As I rent a house I am in the unfortunate position of being lumbered with the oven and hob that I’m given. Don’t get me wrong; having a hob and an oven is certainly one up from having no heating implements at all but they definitely leave a lot to be desired. As such a roast dinner is not something I can easily make; a small oven, an untrustworthy thermometer and a lack of appropriate oven dishes being the main reasons. A casserole or stew however
After my last £6 supper on BBC Radio Berkshire, Paul Ross was quite disappointed that the recipe included no frozen peas. It got me thinking that actually there's plenty to celebrate in the humble frozen pea. They're cheap, you can always keep some in the freezer and they are a welcome shot of greenness and sweetness at this time of year. This quick, easy and cheap meal is a little mid-week fanfare of the frozen pea.
Foraging for food is something I have started to do over the last few years. Hunting down blackberry bushes in the autumn is something I've always done but I've never considered it to be 'foraging'. To me, proper foraging involves a wicker basket, curiously shaped knives and an innate ability to avoid thorns and nettles. Since I started to appreciate the other things that can be found outdoors I have added other wild foods to my repertoire: rosehips,
I like to browse other people's blogs and I particularly like the posts where there has been some sort of link or challenge and lots of bloggers take part. I like to think of them as online coffee mornings. I thought it was about time I got involved and had a go at one; enter Dom from Belleau Kitchen and his challenge called Random Recipes. I love the idea of opening a random cookery book and having to cook whatever is on the page that opens.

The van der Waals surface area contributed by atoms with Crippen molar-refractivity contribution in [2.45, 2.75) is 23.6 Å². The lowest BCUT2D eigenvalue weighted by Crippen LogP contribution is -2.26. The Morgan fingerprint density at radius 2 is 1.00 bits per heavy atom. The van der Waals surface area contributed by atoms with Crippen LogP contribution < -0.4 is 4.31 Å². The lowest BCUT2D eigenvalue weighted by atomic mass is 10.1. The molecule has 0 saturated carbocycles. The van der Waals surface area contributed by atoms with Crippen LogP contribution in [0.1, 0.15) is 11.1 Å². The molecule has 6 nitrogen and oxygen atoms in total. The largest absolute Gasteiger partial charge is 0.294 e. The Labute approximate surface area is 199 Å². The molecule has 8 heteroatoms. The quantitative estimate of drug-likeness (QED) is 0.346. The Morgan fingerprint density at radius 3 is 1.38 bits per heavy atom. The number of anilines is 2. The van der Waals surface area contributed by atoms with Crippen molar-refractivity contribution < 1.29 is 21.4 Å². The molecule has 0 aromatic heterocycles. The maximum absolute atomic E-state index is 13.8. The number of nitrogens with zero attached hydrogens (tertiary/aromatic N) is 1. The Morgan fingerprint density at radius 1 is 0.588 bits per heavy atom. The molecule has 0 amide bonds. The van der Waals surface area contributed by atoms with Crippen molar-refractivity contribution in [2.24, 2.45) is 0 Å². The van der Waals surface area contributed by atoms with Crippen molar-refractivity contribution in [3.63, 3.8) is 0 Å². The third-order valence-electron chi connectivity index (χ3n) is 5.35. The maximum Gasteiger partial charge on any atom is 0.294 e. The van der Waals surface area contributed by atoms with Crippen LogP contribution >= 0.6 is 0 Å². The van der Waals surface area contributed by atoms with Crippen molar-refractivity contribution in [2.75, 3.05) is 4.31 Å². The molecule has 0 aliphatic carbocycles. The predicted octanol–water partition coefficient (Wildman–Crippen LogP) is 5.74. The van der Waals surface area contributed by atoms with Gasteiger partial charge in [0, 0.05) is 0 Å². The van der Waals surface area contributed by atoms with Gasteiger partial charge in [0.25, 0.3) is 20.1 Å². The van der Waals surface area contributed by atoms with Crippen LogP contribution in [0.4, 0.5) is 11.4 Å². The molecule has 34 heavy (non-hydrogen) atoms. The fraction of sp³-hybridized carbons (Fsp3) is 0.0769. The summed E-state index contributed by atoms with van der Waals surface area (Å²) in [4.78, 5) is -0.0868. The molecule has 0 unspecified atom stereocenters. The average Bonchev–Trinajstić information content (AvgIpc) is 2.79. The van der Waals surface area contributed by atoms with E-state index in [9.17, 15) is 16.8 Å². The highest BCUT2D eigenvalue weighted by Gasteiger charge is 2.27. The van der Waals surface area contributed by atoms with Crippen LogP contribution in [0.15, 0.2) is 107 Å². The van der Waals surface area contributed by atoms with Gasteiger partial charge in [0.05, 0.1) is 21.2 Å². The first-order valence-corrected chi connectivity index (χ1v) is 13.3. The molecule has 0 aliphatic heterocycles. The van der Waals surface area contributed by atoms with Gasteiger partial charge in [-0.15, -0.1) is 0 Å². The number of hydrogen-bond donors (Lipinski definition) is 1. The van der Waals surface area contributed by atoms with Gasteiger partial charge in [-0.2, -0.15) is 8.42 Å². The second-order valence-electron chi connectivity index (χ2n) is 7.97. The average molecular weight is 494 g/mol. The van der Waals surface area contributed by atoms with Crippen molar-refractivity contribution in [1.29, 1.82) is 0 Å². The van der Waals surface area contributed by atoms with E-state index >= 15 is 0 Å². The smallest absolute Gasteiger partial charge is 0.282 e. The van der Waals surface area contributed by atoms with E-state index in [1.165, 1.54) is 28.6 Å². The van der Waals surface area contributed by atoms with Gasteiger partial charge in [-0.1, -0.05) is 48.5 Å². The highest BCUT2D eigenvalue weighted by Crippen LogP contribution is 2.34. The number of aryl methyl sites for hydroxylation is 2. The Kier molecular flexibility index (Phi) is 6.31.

I'm not sure if you've ever been in the designated driver situation where you end up at a soiree and the host assumes that the only guests not drinking alcohol are children? As much as I like Um Bongo it's always a little embarrassing to reach the end of the carton and make that loud, conspicuous slurping noise while in the middle of a conversation. Down with this I say and hooray for the now bursting market that is adult soft drinks and cordials. I'm not
The next beverage in my adventures with Mr Fitzpatricks cordials is Blackcurrant and Liquorice Lemonade. The smell of this cordial makes me think of old sweet shops. I love blackcurrant; it's my flavour of choice for the last sweet in the bag. Liquorice I'm pretty unfussy about as I don't mind if it's there and I don't mind if it's not. The cordial smells rich, dark and mysterious so I thought it would be an idea to mix it with something sharp and
Those of you who have been reading my blog for a while will know about my penchant for sloe gin. I'm not sure what it is about infusing your own alcohol that I like so much. Perhaps it's the romantic idea of foraging for food, connecting with the land and being able to puff out your chest in pride when you've picked a kilo of berries. It could be to do with the fact that I like gin. Either way, my second post about drinks looks at mixing up sloe gin
One of my favourite things to make is drinks. They are so simple and there is a world of flavours and so many combinations to choose from. I recently met a great company called Mr Fitzpatricks who make a range of interesting cordials. To make the most of their intriguing flavours I am doing a series of posts all about drinks.
The first of four posts is about the curiously named Blood Tonic. It's got a fantastic deep red colour
I think everyone has a particular vegetable that they always end up cooking the same way. I simply couldn't have another plate of steamed or stir fried chard so I put my thinking cap on and set about making a chard and bacon lasagne. I also realised maybe chard isn't the only vegetable I haven't paid much attention to. Whenever I have leeks around they normally end up in a slow cooked pork stew; namely because I don't really like leeks
The third and final part of my demo is raw asparagus salad. This is a brilliant way of enjoying asparagus. It almost tastes of fresh peas or beans. Eating asparagus raw means you can enjoy its crunch and subtle flavours. Don’t worry though, it’s far more elegant than shovelling whole spears in your face, it’s delicately peeled into thin strips with a very simple dressing.
You will need (for two):
A bunch of asparagus